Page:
Saudi Arabian Women Drive Cars in Protest at Ban

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This story is based on a radio interview. Listen to the full interview.

Audio Transcript:

Marco Werman: I'm Marco Werman and this is The World. Something extraordinary happened in Saudi Arabia today. A number of women hopped into their cars and drove. As in, they did the driving themselves. And in Saudi Arabia, women are not allowed to get behind the wheel. Many of the women also filmed themselves and tweeted their act of defiance. One of them is Maha Al Qatani. She's in Riyadh. Miss Qatani has driven before but this was her first time driving in the Saudi captial.

Maha Al Qatani: I drove in New York. I drove in Bloomington, Indiana, Gloucester, Indiana, but this is my first time in Riyadh. I drive independently.

Werman: Right. What kind of car do you drive:

Al Qatani: Hummer.

Werman: A Humvee?

Al Qatani: Hummer. Hummer.

Werman: A hummer.

Al Qatani: Hummer car H3.

Werman: That's a lot of car for your first time out in Rehad.

Al Qatani: No I drove a 4x4 truck last summer.

Werman: Ok. Not a totally new experience. Tell me why did you do it?

Al Qatani: I think this is my right and I have to have it. It's my choice to say I don't want to drive or not but it's my right. I have to have it. We have to make the change. So when I went to this evening, I would say give me the ticket and I feel like, now, OK.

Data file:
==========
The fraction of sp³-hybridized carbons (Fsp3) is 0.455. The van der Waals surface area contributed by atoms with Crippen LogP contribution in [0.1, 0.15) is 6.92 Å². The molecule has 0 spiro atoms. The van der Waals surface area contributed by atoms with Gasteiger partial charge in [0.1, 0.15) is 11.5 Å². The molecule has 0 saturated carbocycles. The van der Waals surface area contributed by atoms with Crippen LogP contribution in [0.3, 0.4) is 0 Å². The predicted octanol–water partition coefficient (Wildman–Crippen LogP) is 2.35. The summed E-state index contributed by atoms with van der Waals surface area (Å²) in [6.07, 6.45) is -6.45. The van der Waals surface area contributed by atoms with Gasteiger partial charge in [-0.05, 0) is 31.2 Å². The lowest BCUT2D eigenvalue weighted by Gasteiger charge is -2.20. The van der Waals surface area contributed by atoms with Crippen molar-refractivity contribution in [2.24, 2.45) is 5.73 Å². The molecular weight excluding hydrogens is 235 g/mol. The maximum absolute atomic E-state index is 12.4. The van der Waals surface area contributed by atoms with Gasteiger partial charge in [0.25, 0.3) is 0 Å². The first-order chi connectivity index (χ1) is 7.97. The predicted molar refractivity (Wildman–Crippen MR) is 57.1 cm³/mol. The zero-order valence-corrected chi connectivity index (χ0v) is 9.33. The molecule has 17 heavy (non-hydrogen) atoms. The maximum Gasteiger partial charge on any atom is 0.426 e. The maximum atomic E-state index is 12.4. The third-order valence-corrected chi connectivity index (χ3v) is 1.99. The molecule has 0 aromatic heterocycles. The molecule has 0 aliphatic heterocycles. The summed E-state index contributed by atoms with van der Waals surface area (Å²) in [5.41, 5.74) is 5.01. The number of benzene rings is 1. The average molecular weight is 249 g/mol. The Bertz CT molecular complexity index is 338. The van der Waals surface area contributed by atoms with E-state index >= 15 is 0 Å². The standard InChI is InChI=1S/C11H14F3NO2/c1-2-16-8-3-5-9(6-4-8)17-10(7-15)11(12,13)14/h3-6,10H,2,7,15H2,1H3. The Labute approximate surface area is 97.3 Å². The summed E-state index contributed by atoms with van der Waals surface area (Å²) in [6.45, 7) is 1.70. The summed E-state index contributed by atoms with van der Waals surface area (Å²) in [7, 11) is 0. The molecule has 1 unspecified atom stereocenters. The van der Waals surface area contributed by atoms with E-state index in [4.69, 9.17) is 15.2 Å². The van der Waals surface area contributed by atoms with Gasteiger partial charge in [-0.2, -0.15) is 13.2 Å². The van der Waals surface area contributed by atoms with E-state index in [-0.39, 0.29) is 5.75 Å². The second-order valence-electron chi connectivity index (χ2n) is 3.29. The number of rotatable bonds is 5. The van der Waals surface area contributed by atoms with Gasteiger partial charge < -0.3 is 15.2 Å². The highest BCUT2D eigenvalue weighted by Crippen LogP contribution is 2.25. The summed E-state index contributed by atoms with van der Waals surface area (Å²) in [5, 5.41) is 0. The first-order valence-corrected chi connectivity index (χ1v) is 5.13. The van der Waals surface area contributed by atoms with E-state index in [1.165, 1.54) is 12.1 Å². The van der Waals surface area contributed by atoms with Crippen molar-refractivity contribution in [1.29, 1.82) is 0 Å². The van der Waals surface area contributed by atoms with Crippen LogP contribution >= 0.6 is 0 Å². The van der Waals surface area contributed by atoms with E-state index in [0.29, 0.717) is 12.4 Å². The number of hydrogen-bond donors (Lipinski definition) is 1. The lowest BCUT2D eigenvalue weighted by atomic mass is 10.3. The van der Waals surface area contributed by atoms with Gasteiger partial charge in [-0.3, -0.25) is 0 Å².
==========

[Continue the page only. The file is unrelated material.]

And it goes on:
Werman: Alright, so back up a second. You said you got a ticket this evening? Tell me what happened:

Al Qatani: Yes, this evening, I drove with my husband and three ladies in the back seat and we drove along Kingside Road, it's the highway in Riyadh.

Werman: And what was the ticket for that you were given by the police?

Al Qatani: 'Cause I didn't have a drivers license.

Werman: Drivers license.

Al Qatani: I showed them my ID, my international driver's license, and I don't know they wrote just she doesn't have driver's license.

Werman: So the ticket was not for driving while being a woman, I don't know if that's the charge, but it was for driving without a Saudi Arabian license?

Al Qatani: Yes. The police man, he stopped my car, and he just asked me for the keys, and asked my husband to get down and go to back. He sat for ten minutes in his car.

Werman: Were you scared?

Al Qatani: No, no. Actually, when I saw my husband in the car, I said, what they want from my husband? I was like scared about him more than myself. I had already my extra clothes, my prayer rug, I had also, with me, my toothbrush just in case. If they put me in jail I had my stuff with me.

Werman: So you were ready with an overnight back just in case they put you in jail?

Al Qatani: Yes, just in case. Just in case.

Werman: You know, women who tried doing this protest in driving twenty years ago were humiliated by authorities, many of them lost their jobs and their husbands were penalized as well. You've been tweeting about this under your own name. How worried are you about reprisals or what may come next?

Al Qatani: I'm worried about my children, their future. They ask us, "Why do you do it, Mama? Why? Why?" I looked out to say, No, we have to fight for our rights. I know it's hard, but you have to do it. I know we can survive. We have to do it, we have to.

Werman: Maha Al Qatani, who for the first time today, drove a car in Riyadh, Saudi Arabia, and also got a ticket for driving in Riyadh. Thank you very much for joining us.

Al Qatani: Thank you, thank you very much.

Werman: By the way you can see a picture of Maha's ticket and follow her twitter stream at theworld.org

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